How hard is it to learn robotics?

How hard is it to learn robotics? As someone who has never taken a robotics course, I’m curious. I’ve read that you need an understanding in linear algebra, physics, and probability. Let me say right now that physics is the hardest thing I’ve ever learned and math is not my god given talent, though I did pass algebra II last year pretty easy. But I am very interested in technology, and robots are undoubtedly the future. I’m not trying to find an easy challenge, but I definitely don’t look forward to learning something that requires the subjects that I do not excel well in at all.


Robotics as a hobby can really be as challenging as you want. Since you can more-or-less set your own goals and consider any progress a success. For example, a beginner might start by following some simple Arduino tutorials about blinking LEDs and handling user input, and eventually progress to controlling motors and dealing with feedback.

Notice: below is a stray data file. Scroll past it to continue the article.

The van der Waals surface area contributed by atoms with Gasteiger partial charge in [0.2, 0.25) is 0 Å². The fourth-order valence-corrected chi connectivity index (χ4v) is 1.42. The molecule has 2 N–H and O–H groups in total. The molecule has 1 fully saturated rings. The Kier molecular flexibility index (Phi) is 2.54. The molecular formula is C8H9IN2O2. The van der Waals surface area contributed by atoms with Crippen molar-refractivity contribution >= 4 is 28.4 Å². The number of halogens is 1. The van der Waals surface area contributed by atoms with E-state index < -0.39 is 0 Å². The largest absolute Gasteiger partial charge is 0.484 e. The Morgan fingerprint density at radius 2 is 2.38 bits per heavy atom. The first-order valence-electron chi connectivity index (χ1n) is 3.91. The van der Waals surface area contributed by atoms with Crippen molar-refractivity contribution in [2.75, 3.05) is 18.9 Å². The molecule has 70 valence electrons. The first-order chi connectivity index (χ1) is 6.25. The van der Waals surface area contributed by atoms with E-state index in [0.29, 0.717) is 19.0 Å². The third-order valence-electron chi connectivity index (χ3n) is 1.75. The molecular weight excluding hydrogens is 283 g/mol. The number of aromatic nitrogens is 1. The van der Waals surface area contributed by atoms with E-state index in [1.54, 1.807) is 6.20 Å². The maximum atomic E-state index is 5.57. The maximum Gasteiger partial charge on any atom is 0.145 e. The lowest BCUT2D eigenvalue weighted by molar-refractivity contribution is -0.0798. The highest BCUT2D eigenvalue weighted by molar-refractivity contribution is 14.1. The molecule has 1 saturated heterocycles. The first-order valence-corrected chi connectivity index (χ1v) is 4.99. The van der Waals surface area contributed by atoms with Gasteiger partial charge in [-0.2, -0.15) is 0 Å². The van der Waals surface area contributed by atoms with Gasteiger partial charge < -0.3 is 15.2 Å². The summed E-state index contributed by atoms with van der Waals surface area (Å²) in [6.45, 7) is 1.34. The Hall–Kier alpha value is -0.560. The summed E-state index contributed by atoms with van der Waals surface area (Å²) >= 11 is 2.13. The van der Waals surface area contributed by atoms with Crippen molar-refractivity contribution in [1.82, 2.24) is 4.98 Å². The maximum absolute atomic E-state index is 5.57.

Once you start getting some understanding about how all of the systems can work together, you can start putting it together to create some simple robots. There are also different aspects to robotics, such as designing or building a robot, and programming it to do certain tasks. Doing some Internet search to see what interests you is probably a good place to start. You might also consider looking through our blog for inspiration, such as our “Simple Hexapod Walker” tutorial. If something is becoming too difficult, there’s usually a way to simplify it or get it working good enough to revisit later.

What I’ve always enjoyed about robotics is that there is always ways you can improve and more to learn, so it can definitely be rewarding!


I agree with everything Brandon wrote, and would also add that when you’re working on something cool, something you chose for yourself and not something that was just assigned to you as homework, you’ll probably be more motivated to learn the underlying math/physics/mechanics/programming/electronics and more likely to remember it years later. Maybe you’ll become great at math and physics as a result…